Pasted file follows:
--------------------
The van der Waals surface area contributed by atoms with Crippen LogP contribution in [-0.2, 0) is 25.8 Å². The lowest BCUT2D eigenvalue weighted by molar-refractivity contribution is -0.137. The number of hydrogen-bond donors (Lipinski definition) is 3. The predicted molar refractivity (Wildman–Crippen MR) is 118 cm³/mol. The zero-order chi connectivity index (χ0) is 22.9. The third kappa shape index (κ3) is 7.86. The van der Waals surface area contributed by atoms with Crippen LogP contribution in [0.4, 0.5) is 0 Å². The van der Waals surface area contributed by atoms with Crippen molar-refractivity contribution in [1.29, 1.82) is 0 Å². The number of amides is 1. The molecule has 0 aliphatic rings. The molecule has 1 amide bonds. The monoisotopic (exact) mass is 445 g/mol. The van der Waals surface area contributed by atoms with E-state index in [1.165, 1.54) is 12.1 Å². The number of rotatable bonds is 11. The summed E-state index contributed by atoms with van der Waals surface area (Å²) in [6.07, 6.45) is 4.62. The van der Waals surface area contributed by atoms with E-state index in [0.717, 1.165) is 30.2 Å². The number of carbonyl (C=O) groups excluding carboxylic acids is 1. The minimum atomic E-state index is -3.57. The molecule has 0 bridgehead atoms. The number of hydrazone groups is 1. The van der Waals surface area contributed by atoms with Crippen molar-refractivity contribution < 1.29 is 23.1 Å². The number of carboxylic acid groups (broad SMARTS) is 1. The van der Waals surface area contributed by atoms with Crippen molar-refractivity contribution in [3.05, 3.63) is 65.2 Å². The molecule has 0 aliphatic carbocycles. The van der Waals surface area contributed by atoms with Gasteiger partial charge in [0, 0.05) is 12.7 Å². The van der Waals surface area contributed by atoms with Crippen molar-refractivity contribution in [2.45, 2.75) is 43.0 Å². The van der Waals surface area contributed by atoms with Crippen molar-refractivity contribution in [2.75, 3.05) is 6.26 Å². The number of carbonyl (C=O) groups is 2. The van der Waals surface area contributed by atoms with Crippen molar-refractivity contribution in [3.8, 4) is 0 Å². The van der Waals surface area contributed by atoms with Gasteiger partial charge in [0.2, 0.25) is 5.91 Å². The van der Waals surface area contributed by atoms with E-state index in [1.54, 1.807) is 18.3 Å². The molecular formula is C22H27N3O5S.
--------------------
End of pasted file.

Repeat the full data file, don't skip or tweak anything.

The van der Waals surface area contributed by atoms with Crippen LogP contribution in [-0.2, 0) is 25.8 Å². The lowest BCUT2D eigenvalue weighted by molar-refractivity contribution is -0.137. The number of hydrogen-bond donors (Lipinski definition) is 3. The predicted molar refractivity (Wildman–Crippen MR) is 118 cm³/mol. The zero-order chi connectivity index (χ0) is 22.9. The third kappa shape index (κ3) is 7.86. The van der Waals surface area contributed by atoms with Crippen LogP contribution in [0.4, 0.5) is 0 Å². The van der Waals surface area contributed by atoms with Crippen molar-refractivity contribution in [1.29, 1.82) is 0 Å². The number of amides is 1. The molecule has 0 aliphatic rings. The molecule has 1 amide bonds. The monoisotopic (exact) mass is 445 g/mol. The van der Waals surface area contributed by atoms with E-state index in [1.165, 1.54) is 12.1 Å². The number of rotatable bonds is 11. The summed E-state index contributed by atoms with van der Waals surface area (Å²) in [6.07, 6.45) is 4.62. The van der Waals surface area contributed by atoms with E-state index in [0.717, 1.165) is 30.2 Å². The number of carbonyl (C=O) groups excluding carboxylic acids is 1. The minimum atomic E-state index is -3.57. The molecule has 0 bridgehead atoms. The number of hydrazone groups is 1. The van der Waals surface area contributed by atoms with Crippen molar-refractivity contribution < 1.29 is 23.1 Å². The number of carboxylic acid groups (broad SMARTS) is 1. The van der Waals surface area contributed by atoms with Crippen molar-refractivity contribution in [3.05, 3.63) is 65.2 Å². The molecule has 0 aliphatic carbocycles. The van der Waals surface area contributed by atoms with Gasteiger partial charge in [0, 0.05) is 12.7 Å². The van der Waals surface area contributed by atoms with Crippen molar-refractivity contribution in [2.45, 2.75) is 43.0 Å². The van der Waals surface area contributed by atoms with Crippen molar-refractivity contribution in [2.75, 3.05) is 6.26 Å². The number of carbonyl (C=O) groups is 2. The van der Waals surface area contributed by atoms with Crippen molar-refractivity contribution in [3.8, 4) is 0 Å². The van der Waals surface area contributed by atoms with Gasteiger partial charge in [0.2, 0.25) is 5.91 Å². The van der Waals surface area contributed by atoms with E-state index in [1.54, 1.807) is 18.3 Å². The molecular formula is C22H27N3O5S.